Pussy Riot Member Moved to Siberian Prison Colony as 'Punishment,' Husband Says

Nadezhda Tolokonnikova's family insists transfer is a way to cut activist off from the world

pussy riot, Nadezhda Tolokonnikova, prison transfer
Pussy Riot's Yekaterina Samutsevich, Maria Alyokhina, Nadezhda Tolokonnikova Photo by Getty Images
Kyle McGovern WRITTEN BY
Kyle McGovern

Pussy Riot's Nadezhda Tolokonnikova is headed to a remote prison colony in Siberia, according to her family members and lawyers. The Guardian reports that Tolokonnikova's husband, Petya Verzilov, said he has received "100 percent reliable" information that his wife is being transferred to a prison in the country's Krasnoyarsk region, which is four time zones and 2,000 miles from her family in Moscow, Russia. According to Verzilov, the move is punishment for Tolokonnikova's very public criticisms of labor conditions in prison.

"They do not have the ability to put on the usual psychological or physical pressure they can use with inmates because of the high profile of the case," Verzilov said. "So they have chosen this as the punishment instead."

As of now, it's not yet clear which facility Tolokonnikova is being relocated to, but the Guardian notes that early indications suggest the punk activist will be sent to Prison No. 50 in Nizhny Ingash, 200 miles further from the regional center of Krasnoyarsk.

Russia's Federal Penitentiary Service confirmed earlier this month that Tolokonnikova was being transferred to a new prison. The 23-year-old's family initially thought she had gone missing after her sudden disappearance from the labor camp in Mordovia where she had been serving out her two-year jail sentence. The imprisoned Riotress recently went on a nine-day hunger strike to protest inhumane treatment and alleged death threats she's suffered during her incarceration. In an open letter shared with the Guardian in September, Tolokonnikova claimed that she and other inmates were forced to work 16 to 17 hours a day in a sewing shop, with just a single day off every month and a half.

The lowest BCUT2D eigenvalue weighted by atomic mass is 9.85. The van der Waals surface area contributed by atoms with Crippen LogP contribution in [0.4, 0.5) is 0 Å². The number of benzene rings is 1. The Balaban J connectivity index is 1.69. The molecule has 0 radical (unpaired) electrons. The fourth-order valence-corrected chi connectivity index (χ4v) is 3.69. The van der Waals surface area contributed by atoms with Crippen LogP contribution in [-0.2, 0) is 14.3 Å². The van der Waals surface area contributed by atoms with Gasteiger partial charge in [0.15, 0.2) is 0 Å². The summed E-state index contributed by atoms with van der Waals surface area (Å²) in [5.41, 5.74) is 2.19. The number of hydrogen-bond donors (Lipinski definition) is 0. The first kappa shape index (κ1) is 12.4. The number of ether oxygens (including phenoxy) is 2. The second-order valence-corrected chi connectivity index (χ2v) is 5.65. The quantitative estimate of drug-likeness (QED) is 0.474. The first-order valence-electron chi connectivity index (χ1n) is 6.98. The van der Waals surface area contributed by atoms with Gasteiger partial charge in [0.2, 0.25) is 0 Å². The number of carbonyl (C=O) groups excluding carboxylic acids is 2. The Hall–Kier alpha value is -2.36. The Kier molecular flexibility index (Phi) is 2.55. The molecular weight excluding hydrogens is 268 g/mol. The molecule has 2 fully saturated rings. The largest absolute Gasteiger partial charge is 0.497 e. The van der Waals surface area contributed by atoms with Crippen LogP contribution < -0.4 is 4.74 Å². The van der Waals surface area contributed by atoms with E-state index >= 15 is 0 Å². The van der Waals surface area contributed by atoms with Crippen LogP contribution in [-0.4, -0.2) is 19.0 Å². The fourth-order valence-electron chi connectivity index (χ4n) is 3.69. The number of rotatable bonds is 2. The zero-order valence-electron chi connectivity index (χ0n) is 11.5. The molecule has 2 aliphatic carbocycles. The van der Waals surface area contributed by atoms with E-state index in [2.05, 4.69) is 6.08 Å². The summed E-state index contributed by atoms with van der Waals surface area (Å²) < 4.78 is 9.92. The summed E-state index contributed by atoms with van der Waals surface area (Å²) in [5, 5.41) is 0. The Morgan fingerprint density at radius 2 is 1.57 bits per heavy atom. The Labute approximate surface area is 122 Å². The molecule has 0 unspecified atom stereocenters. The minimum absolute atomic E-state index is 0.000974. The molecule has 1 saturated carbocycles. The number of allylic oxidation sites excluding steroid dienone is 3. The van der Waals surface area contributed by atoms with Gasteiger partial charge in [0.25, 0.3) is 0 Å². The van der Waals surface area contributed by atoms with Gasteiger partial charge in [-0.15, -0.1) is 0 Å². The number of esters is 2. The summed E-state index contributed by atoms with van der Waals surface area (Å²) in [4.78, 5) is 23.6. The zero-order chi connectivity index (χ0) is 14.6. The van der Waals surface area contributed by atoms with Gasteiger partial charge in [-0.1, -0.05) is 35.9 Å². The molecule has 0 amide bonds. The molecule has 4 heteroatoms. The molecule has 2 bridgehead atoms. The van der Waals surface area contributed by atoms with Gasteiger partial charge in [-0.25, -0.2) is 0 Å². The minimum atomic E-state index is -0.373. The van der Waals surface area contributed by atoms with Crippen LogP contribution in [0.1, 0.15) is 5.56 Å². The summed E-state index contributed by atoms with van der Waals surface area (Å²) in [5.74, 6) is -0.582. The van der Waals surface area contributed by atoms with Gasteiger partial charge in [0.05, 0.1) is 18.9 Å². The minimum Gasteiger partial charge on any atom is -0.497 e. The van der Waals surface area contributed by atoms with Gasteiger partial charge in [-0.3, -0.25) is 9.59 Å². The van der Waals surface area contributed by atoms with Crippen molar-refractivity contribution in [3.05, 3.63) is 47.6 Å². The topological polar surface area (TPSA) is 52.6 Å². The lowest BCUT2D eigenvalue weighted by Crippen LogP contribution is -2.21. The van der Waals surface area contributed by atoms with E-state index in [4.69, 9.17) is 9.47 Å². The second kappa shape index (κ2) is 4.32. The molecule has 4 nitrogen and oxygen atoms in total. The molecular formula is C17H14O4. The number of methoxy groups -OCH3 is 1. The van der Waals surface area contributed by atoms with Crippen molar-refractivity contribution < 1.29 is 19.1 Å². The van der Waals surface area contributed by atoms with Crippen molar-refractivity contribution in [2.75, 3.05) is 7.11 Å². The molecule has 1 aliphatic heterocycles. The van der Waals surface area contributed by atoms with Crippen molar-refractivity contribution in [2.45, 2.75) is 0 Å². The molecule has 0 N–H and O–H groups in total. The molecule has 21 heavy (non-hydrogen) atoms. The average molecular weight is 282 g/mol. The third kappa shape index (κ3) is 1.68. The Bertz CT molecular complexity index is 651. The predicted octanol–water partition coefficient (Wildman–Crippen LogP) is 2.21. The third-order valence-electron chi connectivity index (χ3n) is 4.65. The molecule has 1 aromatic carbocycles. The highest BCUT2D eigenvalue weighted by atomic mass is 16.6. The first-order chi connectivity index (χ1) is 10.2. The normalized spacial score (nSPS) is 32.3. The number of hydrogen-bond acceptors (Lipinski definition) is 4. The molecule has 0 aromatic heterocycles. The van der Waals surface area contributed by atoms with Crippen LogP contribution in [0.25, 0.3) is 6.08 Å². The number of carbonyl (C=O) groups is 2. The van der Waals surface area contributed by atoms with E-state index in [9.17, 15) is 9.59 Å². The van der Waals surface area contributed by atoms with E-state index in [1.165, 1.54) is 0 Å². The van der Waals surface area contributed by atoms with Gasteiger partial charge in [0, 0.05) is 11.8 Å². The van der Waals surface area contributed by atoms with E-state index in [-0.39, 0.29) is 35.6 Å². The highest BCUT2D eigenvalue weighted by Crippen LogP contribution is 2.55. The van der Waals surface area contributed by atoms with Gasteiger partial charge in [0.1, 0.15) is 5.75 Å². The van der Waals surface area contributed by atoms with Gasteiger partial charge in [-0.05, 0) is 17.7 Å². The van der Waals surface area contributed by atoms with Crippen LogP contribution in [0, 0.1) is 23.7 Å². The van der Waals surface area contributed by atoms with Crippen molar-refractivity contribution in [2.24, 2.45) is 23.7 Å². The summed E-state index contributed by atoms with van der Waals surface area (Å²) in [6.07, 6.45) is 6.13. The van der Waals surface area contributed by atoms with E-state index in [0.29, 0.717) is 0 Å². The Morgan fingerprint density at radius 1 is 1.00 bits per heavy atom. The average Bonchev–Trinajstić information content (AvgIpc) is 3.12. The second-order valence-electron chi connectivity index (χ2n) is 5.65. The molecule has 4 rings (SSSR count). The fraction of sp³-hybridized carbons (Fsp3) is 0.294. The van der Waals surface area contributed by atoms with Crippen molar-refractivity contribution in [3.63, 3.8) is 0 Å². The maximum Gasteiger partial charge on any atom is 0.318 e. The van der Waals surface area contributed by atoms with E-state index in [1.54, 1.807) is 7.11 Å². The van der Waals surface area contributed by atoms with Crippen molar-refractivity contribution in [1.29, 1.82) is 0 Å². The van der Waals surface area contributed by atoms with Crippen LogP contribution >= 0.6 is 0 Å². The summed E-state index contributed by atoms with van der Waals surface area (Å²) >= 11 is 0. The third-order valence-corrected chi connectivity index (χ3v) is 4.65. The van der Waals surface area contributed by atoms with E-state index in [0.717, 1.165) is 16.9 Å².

According to Russian law, relatives and lawyers of prisoners are not given any access or information during transfers, which can sometimes take days or week to complete via train. Officials reportedly told Russia's human rights ombudsman on November 5 that Tolokonnikova was in "satisfactory" health. She and her fellow Pussy Riot inmate, Maria Alyokhina, are expected to be released in early 2014.

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